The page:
525,600 minutes

For the past few weeks, the song “Seasons of Love” from the Broadway play Rent, has been going through my head. My brother introduced me to the soundtrack in the mid-1990s. I don’t know where he originally heard it, but he told me the basic story and I fell in love with the music. This song, in particular, gets me very emotional. It always has, but today even more so. “How do you measure a year? In daylights, in sunsets, in midnights, in cups of coffee, in inches, in miles, in laughter, in strife.”

Tomorrow is the one-year anniversary of my brother’s death. It will be the end of our year of “firsts.” Our first Thanksgiving and Christmas without him. Seeing the latest Star Wars and Marvel movies without him and wondering what he would have thought. Our first set of all the kids’ birthday parties without him.  Viewing the Oscars and crying so much my eyes nearly swelled shut. Watching Phil’s 50th birthday come and go and not know what to do.

It’s been a rough year. A really shitty one, in fact. I still don’t know how to navigate the world with the knowledge that my brother isn’t somewhere on this planet. I tried counseling briefly, but the person was really bad at grief counseling. She was good at helping me with stress, but I need to find someone who just deals with grief if I’m ever going to go back to counseling. And to be completely honest? I’m afraid to do that. In my crazy-ass mind, I think if I go to grief counseling and they help me function better, it means that my brother is really gone. That’s why I still have some of my brother’s ashes in a pill bottle because I can’t bring myself to scatter them or even to put them in something more permanent. Because then he’s really gone.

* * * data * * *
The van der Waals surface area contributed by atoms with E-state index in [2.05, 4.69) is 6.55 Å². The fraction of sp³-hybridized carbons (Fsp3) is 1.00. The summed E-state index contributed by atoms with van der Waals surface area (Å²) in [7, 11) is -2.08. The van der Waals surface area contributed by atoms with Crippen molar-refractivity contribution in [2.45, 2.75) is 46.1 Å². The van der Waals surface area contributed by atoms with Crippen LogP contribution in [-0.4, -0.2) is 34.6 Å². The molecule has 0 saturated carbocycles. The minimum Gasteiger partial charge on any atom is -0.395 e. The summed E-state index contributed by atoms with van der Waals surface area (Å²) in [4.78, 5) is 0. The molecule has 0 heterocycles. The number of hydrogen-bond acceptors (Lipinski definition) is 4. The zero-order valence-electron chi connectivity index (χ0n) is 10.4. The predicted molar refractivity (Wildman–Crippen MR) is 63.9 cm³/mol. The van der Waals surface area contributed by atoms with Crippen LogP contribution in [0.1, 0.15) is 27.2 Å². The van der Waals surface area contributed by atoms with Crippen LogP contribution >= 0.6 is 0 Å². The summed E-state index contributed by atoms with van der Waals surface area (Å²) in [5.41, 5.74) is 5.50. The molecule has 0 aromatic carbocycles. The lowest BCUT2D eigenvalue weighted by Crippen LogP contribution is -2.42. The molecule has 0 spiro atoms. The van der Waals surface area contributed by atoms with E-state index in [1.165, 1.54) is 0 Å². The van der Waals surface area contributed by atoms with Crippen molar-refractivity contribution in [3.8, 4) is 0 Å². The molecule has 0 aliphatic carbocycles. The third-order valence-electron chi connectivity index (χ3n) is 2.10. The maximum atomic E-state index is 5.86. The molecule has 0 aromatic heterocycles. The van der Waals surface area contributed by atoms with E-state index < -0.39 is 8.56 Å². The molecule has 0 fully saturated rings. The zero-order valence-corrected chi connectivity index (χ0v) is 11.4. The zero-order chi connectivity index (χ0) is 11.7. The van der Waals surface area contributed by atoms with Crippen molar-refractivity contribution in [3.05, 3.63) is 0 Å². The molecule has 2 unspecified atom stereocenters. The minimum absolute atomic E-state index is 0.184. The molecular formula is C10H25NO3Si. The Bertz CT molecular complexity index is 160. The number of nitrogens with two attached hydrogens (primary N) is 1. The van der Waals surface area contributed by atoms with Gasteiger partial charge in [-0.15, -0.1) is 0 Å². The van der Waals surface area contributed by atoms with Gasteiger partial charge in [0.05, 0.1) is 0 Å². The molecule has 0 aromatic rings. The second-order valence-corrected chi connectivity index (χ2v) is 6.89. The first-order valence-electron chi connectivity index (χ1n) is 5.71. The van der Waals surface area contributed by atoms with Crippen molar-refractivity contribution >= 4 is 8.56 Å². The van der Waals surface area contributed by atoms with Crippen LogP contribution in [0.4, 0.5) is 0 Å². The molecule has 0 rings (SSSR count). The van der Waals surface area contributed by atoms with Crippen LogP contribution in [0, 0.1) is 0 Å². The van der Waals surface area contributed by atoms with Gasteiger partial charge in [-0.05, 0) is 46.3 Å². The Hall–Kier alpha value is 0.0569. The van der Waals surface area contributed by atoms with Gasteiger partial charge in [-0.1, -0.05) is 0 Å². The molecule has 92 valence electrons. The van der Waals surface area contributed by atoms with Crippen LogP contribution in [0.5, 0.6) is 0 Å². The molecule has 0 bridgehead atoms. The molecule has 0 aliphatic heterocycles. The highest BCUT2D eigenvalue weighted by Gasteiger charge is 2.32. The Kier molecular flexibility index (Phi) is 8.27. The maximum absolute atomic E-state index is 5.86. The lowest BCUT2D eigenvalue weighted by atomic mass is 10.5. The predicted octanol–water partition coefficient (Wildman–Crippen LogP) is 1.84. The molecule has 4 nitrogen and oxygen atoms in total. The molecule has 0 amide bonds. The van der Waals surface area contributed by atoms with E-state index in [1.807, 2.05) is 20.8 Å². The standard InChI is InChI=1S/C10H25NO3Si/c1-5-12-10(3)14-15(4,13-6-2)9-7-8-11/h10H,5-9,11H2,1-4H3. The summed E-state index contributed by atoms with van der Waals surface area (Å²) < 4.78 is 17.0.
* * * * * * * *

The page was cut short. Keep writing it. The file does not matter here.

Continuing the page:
Can that really be?

Can he really be gone forever? But forever is so damned long. Am I really supposed to go through the rest of my life without Phil around? Without his teasing or his funny stories or his love?